Maybe it'll be leaked!

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Must be Mad | 7 years ago
0 likes
Quote:

The CAS ruling was a discretionary ruling on reasonableness. Right and wrong doesn't come in to it. You have to find the weakest point in procedure and influence the panel.

 "Right and wrong doesn't come into it"?? Listen to yourself. Lets just ban everyone weather they are guilty or not. Throw the rule book out the window, and no legal advice allowed.

Quote:

Funny you mentioned jingoism, was that irony? Maybe you don't know what it means. (lol?)

Yep, funny that

 

Avatar
tritecommentbot replied to Must be Mad | 7 years ago
1 like
Must be Mad wrote:
Quote:

The CAS ruling was a discretionary ruling on reasonableness. Right and wrong doesn't come in to it. You have to find the weakest point in procedure and influence the panel.

 "Right and wrong doesn't come into it"?? Listen to yourself. Lets just ban everyone weather they are guilty or not. Throw the rule book out the window, and no legal advice allowed.

Quote:

Funny you mentioned jingoism, was that irony? Maybe you don't know what it means. (lol?)

Yep, funny that

 

 

Genuinely not sure you understand the language you're typing in. Not being facetious (well maybe a bit), but seriously - you're using words that have the opposite meaning of what you're trying to say (jingoistic), and you can't understand basic points which led you to make that cringeworthy knee-jerk reply. 

 

Calm down, go back and read the thread.

Avatar
Must be Mad | 7 years ago
0 likes
Quote:

the Facts/Evidence clearly state she did break the rules and was not available THREE times for testing. How much clearer can it be?

The facts which have been presented is that she was not avalible for TWO tests, which is not breaking the rules (yet)

Quote:

That CAS have backed this rider is ridiculous, if she were not the 'golden girl' of Brtish cycling right now with a massive international and domestic profile this decision simply would not have occured. You're delusional if you think it would and have not one iota of understanding of how politics works!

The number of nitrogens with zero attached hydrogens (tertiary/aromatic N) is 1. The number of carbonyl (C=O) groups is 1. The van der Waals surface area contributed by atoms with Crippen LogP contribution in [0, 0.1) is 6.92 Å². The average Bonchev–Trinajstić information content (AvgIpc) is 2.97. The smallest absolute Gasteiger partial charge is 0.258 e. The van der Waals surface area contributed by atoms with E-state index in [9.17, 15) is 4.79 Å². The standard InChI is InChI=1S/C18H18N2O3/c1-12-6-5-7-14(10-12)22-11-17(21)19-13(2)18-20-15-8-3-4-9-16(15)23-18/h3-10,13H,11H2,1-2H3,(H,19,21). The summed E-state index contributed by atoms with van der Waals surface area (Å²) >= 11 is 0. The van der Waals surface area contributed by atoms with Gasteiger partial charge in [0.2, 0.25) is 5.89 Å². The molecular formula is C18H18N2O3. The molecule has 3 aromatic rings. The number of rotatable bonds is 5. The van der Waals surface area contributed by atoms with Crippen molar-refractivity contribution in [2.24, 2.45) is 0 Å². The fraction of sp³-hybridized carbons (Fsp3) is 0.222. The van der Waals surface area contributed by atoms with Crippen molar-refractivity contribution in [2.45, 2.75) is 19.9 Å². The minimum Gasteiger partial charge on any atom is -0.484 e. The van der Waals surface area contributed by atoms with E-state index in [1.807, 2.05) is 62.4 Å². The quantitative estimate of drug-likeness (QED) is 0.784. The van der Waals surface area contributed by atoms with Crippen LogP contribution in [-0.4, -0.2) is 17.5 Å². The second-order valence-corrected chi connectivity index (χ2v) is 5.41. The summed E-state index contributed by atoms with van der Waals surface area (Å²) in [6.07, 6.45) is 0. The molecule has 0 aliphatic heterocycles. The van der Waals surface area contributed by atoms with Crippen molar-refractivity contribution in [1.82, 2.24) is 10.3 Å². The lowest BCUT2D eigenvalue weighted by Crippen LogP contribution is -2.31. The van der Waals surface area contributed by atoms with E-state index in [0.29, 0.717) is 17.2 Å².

I am plainly strupid. Please explain why the cas rulling is wrong?

And please provide your detailed legal reasoning, not just a jingonistic 'well she's british, she must be cheeting' knee jerk reaction. I note that it was the UK organisation which wanted to ban her, and the international one which upheld the challange.

 

 

Avatar
tritecommentbot replied to Must be Mad | 7 years ago
2 likes
Must be Mad wrote:
Quote:

the Facts/Evidence clearly state she did break the rules and was not available THREE times for testing. How much clearer can it be?

The facts which have been presented is that she was not avalible for TWO tests, which is not breaking the rules (yet)

Quote:

That CAS have backed this rider is ridiculous, if she were not the 'golden girl' of Brtish cycling right now with a massive international and domestic profile this decision simply would not have occured. You're delusional if you think it would and have not one iota of understanding of how politics works!

I am plainly strupid. Please explain why the cas rulling is wrong?

And please provide your detailed legal reasoning, not just a jingonistic 'well she's british, she must be cheeting' knee jerk reaction. I note that it was the UK organisation which wanted to ban her, and the international one which upheld the challange.